Because benzodiazepines like Klonopin do have a moderate potential to be abused and to result in the development of physical dependence by even by those who use them medicinally, they are listed as controlled substances by the United States Drug Enforcement Administration (DEA). Klonopin is classified in the Schedule IV category.
Benzodiazepines like Klonopin are often referred to as sedative, tranquilizer, or anti-anxiety drugs. In reality, they are central nervous system depressant medications (CNS depressants), which means that they act by suppressing the functioning of the neurons in the brain and spinal cord; however, they also work on nerves outside the central nervous system as well.
These drugs facilitate the functioning of the neurotransmitter GABA, the major inhibitory neurotransmitter in the brain. Inhibitory neurotransmitters work by suppressing or depressing firing rates of other neurons in the CNS. When a person takes a benzodiazepine like Klonopin, the functions of GABA are enhanced, and this accounts for its therapeutic effects. In addition, some of the extra effects that occur with CNS depressants include feelings of euphoria or wellbeing, sedation, less reaction to stress, loss of inhibitions, increased feelings of sociability, etc. These associated effects help to establish drugs like Klonopin as potential substances of abuse.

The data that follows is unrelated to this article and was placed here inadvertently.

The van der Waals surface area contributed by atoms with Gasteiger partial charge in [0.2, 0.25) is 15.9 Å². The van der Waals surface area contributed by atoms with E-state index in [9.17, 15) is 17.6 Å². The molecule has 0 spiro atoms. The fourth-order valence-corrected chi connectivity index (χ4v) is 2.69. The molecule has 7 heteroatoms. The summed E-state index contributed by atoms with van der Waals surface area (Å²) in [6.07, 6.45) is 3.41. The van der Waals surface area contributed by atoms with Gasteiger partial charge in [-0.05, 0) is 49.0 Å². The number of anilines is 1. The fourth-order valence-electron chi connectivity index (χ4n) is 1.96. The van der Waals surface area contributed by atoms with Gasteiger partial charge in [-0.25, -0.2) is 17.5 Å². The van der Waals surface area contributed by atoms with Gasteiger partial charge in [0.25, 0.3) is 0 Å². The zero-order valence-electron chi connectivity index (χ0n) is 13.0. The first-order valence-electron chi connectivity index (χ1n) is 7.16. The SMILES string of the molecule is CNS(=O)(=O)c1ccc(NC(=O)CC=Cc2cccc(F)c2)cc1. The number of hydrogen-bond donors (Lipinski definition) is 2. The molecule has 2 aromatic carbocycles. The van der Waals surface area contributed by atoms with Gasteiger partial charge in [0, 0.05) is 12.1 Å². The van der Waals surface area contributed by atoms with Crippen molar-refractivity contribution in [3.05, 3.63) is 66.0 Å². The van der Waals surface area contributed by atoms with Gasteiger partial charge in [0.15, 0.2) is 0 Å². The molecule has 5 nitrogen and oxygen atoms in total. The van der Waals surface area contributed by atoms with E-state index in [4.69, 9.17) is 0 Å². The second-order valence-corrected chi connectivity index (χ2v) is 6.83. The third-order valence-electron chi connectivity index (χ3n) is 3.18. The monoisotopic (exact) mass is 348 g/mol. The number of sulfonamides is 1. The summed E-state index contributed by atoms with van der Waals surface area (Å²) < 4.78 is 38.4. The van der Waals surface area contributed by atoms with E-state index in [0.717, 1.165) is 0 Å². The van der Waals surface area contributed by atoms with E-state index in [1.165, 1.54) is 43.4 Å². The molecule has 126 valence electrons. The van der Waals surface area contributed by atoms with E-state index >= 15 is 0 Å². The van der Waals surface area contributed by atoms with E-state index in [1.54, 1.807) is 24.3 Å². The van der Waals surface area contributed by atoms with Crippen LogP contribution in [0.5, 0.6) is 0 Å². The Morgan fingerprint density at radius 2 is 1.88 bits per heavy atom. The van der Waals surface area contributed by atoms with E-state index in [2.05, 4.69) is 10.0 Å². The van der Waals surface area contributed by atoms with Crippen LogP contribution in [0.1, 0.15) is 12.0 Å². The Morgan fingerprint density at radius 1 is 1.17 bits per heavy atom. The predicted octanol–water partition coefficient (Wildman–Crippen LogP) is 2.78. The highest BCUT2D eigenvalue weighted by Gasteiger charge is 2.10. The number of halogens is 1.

Klonopin is a benzodiazepine that is very often referred to as an intermediate-acting benzodiazepine, meaning that its effects last relatively long. It has a relatively long half-life that ranges from 18 to 39 hours. Its peak onset of action typically occurs between one and four hours after taking it, and it is a high-potency benzodiazepine, meaning its effects are achieved with small doses of the drug.
Because it has a relatively long half-life and is potent, it can be an attractive drug of abuse for individuals seeking its psychoactive effects.
According to the latest data provided by the Substance Abuse and Mental Health Services Administration (SAMHSA):